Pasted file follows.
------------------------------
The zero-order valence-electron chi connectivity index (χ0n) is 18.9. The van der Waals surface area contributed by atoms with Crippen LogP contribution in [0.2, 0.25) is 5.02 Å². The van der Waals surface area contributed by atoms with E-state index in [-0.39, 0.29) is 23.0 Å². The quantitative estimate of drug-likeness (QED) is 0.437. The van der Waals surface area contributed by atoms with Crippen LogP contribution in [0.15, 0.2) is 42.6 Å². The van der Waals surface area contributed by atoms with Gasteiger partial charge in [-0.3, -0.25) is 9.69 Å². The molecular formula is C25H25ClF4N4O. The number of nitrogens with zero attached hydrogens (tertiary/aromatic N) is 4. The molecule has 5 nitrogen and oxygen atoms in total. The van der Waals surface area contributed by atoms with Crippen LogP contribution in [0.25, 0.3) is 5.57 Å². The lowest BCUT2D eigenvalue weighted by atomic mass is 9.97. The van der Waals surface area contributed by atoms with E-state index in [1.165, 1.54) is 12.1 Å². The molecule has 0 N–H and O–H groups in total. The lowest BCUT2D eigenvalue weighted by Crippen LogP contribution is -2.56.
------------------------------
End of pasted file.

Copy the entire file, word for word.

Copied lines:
The zero-order valence-electron chi connectivity index (χ0n) is 18.9. The van der Waals surface area contributed by atoms with Crippen LogP contribution in [0.2, 0.25) is 5.02 Å². The van der Waals surface area contributed by atoms with E-state index in [-0.39, 0.29) is 23.0 Å². The quantitative estimate of drug-likeness (QED) is 0.437. The van der Waals surface area contributed by atoms with Crippen LogP contribution in [0.15, 0.2) is 42.6 Å². The van der Waals surface area contributed by atoms with Gasteiger partial charge in [-0.3, -0.25) is 9.69 Å². The molecular formula is C25H25ClF4N4O. The number of nitrogens with zero attached hydrogens (tertiary/aromatic N) is 4. The molecule has 5 nitrogen and oxygen atoms in total. The van der Waals surface area contributed by atoms with Crippen LogP contribution in [0.25, 0.3) is 5.57 Å². The lowest BCUT2D eigenvalue weighted by atomic mass is 9.97. The van der Waals surface area contributed by atoms with E-state index in [1.165, 1.54) is 12.1 Å². The molecule has 0 N–H and O–H groups in total. The lowest BCUT2D eigenvalue weighted by Crippen LogP contribution is -2.56.